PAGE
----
As we’ve been reminded at COP-26, climate campaigners believe that the only way in which environmental disaster can be prevented is by the immediate cessation of the use of oil, gas and coal.
Their opponents counter that this same objective must be pursued more cautiously, contending that we need a more gradual “transition” away from reliance on fossil fuels if we’re to preserve economic growth.
There’s an alternative line of argument, largely ignored by environmental activists and dismissed by the advocates of caution. This argument is that nothing can preserve “growth”, and that we need to start adjusting to the fact that the economy has already started to contract.
Essentially, this debate comes down to a single question – is the economy a financial system, capable of delivering growth in perpetuity? Or is it a physical system, constrained both by the resource characteristics of the planet and by the limits of environmental tolerance?
If it’s the latter, then the resource constraint that really matters is energy, because all other material inputs are functions of the energy used to supply them.
Any inclination to dismiss this point of view should be tempered by two observations.
First, the start of the process which created the enormous and complex economy of today can be traced to the completion – by James Watt, in 1776 – of the first efficient heat-engine, which enabled us to harness the vast energy resources contained in coal, oil and natural gas.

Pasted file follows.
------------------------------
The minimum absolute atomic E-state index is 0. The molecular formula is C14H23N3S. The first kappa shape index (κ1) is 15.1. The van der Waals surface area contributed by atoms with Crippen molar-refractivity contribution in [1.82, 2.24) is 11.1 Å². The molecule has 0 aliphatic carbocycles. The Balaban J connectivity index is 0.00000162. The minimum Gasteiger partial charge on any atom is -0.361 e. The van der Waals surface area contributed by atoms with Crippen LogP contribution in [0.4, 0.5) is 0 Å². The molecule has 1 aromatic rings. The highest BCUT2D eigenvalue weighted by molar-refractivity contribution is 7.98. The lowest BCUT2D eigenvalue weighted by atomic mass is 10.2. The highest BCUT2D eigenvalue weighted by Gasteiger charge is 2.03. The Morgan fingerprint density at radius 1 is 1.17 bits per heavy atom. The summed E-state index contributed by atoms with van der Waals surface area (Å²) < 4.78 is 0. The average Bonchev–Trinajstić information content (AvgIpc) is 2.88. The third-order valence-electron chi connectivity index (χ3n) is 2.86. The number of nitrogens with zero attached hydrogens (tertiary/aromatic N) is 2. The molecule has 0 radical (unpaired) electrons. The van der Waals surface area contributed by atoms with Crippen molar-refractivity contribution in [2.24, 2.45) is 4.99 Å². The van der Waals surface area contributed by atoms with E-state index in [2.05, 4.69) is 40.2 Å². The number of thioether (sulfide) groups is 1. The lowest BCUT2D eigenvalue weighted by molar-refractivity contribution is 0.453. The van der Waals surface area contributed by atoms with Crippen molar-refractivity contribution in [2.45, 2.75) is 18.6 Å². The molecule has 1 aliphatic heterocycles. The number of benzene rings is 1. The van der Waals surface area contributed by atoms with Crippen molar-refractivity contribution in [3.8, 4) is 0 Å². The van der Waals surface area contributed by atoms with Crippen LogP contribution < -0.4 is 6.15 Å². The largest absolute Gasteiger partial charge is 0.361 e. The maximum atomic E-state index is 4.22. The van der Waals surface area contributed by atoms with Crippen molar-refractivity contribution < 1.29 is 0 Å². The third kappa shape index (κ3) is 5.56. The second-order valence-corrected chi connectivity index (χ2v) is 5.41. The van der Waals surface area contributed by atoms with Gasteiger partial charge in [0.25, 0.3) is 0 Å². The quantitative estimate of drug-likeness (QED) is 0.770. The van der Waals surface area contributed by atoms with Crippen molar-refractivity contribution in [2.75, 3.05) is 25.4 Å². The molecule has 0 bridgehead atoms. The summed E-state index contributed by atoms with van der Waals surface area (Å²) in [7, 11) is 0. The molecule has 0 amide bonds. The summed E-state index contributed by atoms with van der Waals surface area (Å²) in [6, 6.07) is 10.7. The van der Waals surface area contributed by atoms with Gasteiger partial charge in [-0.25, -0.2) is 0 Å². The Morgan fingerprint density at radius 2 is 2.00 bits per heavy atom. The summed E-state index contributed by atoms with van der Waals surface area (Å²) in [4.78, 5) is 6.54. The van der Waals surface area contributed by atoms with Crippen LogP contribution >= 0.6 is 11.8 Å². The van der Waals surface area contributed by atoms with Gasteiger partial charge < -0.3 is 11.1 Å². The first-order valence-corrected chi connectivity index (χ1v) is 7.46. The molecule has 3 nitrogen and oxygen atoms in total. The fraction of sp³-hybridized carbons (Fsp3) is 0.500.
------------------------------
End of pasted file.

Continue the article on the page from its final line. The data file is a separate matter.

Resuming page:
Second, most of the “growth” supposedly delivered in recent years has been very largely cosmetic. Referencing 2019 (in order to leave out pandemic effects), expansion in GDP over the preceding twenty years totalled $71 trillion (expressed at constant values).
This was accompanied by a $195 trillion increase in debt, meaning that each dollar of “growth” was bought with $2.75 of net new borrowing.
If you think this relationship between borrowing and “growth” is infinitely sustainable, there are lots of nice men who would like you to play poker with them.
Debt expansion is by no means the entirety of the dramatic increase in liabilities in recent times. Broader financial liabilities (which include the unregulated shadow banking system) have grown particularly rapidly since the tightening of banking regulation in the aftermath of the 2008-09 global financial crisis.
Meanwhile, enormous “gaps” have emerged in the adequacy of provision for forward pension commitments. A case can be made that, altogether, we’ve been trading almost $10 of forward financial promises for each dollar of current “growth”.
If any of this was ‘normal’, we would not be in a position in which interest rates are a long way below the rate of inflation. What negative real rates amount to is a subsidy for borrowing, combined with severe deterrence to saving. Asset markets have ceased to price value, instead becoming proxies for expectations around the continuity and extent of ultra-loose monetary policies.